I read the list of popular IM acronums. “TTYL” means “talk to you later.” “BRB” means “be right back.” “LOL” means “laugh out loud.”
How was “LOL” a thing? When in real life do people actually say “laugh out loud?” How often do they actually laugh out loud when reading instant messages?
It was stupid, and I was sure it would blow over.
Eventually we got DSL internet and I downloaded instant messeger. My friends began texting. Xanga happened. Facebook. And still, people said “LOL.” What was wrong with them?
I stubbornly stuck to “ha ha.” Every once in a while I switched it up with a “bwa ha ha.” NEVER “ba ha ha.” That was almost as bad as “LOL,” in my opinion.
I suppose my resolve began to crack when I started literally laughing out loud at things on Facebook, and wanting to let people know the extent of how hilarious they were. So I would say, “literal LOL.” That’s not so bad, right?
Well recently, in the past few months or so, I realized that my infrequent “literal LOL”s were morphing into not-so-infrequent straight-up “LOL”s.
I had finally succumbed to the hated acronym that wouldn’t die.
I had lost. I’m sorry, teenage self that wanted so desperately to be different. I have become one of “them.”
And then, I started reading articles like this:
And I had only one response:
I gotta say, dressing up and lip-syncing to “The Lion Sleeps Tonight” is the weirdest thing I’ve ever done for extra credit.
I posted this picture on Facebook and multiple people asked me for the full story. Goodness. How do I even begin to explain that class?
I guess I should have known what I was getting into. After all, I did go online and register for a class called “Small Group Communication.” But see, by the time I got around to registering, classes had mostly filled up, and I was blindly clicking on anything that fulfilled my graduation requirements.
It didn’t really occur to me until the first day of class that I had just signed up for lots and lots of group work. (Which, if you have ever been to college, you know can be ab-so-lute-lee brutal.)
This class though. About 1/3 of it is lecture, and the other 2/3 is group activity. One day your team is stacking oddly-shaped blocks. One day you’re trying to come up with a solution to the feral cat problem, while trying to ignore the team behind you telling each other wild stories about their aunt’s friend’s cat who mated with a bobcat and had a half-bobcat kitten. One day you’re crawling on the floor trying to get through a desk-and-string maze.
Let’s just say, I’ve gotten to know these classmates better than I usually get to know my classmates.
On Friday, my teacher pulled out the ULTIMATE class activity. Unlike other class activities, this was actually worth something. If your team got 1800 points, you would get 10 points of extra credit.
There were five rounds. Three were played Friday, and the last two were played today.
Now, I should probably add that for nearly all of the games, tests, assignments, etc, our class is divided into three teams. There is my team, “The Emilys,” which consists of me, two other girls named “Emily,” a guy named Marcus (who interestingly enough is married to a girl named Emily), and a girl named Grace. The remaining 7 girls in the class have a team, and the remaining 4 boys in the class have a team.
Round 1, each team randomly drew a card. The cards were worth an arbitrary number of points. My team got negative points. Lucky us. The boys got the most points, so they got to choose a team to humiliate. They choose us. We had to hum “The Star Spangled Banner.”
Rounds 2 and 3 were also mostly based on chance, and involved drawing cards. My team wasn’t particularly lucky. The girls got “humiliated” and had to do the bunny hop. The boys got “humiliated” and had to crow like a rooster for a minute and a half.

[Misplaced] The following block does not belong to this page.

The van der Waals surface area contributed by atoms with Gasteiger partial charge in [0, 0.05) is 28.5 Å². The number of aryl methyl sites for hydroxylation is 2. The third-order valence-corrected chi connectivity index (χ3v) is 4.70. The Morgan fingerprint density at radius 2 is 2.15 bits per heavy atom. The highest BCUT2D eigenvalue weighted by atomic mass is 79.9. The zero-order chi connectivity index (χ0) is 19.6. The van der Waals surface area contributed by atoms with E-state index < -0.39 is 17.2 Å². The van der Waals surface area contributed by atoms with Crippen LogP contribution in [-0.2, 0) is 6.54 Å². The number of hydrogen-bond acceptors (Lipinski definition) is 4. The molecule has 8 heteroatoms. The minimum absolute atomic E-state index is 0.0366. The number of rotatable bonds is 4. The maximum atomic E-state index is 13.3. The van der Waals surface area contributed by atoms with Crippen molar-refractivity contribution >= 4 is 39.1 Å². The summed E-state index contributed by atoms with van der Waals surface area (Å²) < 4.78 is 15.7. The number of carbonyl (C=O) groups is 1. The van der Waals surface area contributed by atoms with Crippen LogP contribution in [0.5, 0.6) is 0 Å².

Just another day in a small group communication class.
Anyway, just before class was out, my teacher pulled up a song on youtube:
“On Monday,” she said, “your team will lip-sync to this song. Teams that do well in this exercise often bring props and costumes. Goodbye, have a good weekend.”
“How badly do you want to win this thing?” Marcus asked us.
“Really bad! I can make a lion mane! Can I be the lead singer? I have an African shirt!” I said.
I love this kind of thing. Not gonna lie. And furthermore, it seemed like we were finally going to get a chance to gain points based on effort, not luck.
So, I made a lion mane that weekend. I listened to “The Lion Sleeps Tonight” over and over until I had all the lyrics memorized. I dug in the attic this morning until I found an African shirt. I tried it on, and it fit, but I couldn’t get it off so I wore it all day.
Unfortunately, the girls all showed up with jungle-animal costumes and choreographed dance moves. They were awarded 750 points, while my team got 500. The boys completely winged it, using the chalkboard eraser as their “microphone” and slapping it periodically to release a dramatic cloud of white fog. They got 25o points.
We went into the last round with the girls sitting pretty, and the boys and us duking it out for the remaining points. This also involved a complicated system of drawing playing cards, in which we were, once again, quite unlucky.
The story ends sadly: Everyone got their 1800 points, with the 10 points of extra credit, except my team.
Yep. That spectacular lion mane was all for nothing.
Now, throughout all of this none of us could figure out what the point was. All our games and activities are supposed to teach valuable truths about small groups, but what do playing cards and lip-syncing have to do with anything we’ve been studying?
“Now,” said my teacher, as my team slumped dejectedly in our chairs at the end of the game, a discarded lion mane on the desk. “That exercise was about power.”
Class was over.
“We’ll talk about it more on Wednesday,” she said.
So. I memorized a song, made a lion mane, and wore an African shirt all day until my Mom helped me wiggle out of it when I got home. And I got no extra credit. However, not to worry! I learned all about power! At least, I will on Wednesday.
ETA: My mom read this and said it comes across like a very juvenile exercise, and will make people question why on EARTH I am paying good money to take classes like this.
Fair enough. It was a juvenile exercise. However, I have to say, as strange as this class is it is oddly effective. I’m guessing, as far as retention goes, I’ll remember what I learned in this class much longer than in my lecture classes, because I’ll have these unique activities to tie the concepts to. (And also, this is by far the silliest thing we’ve done so far. So there’s that.)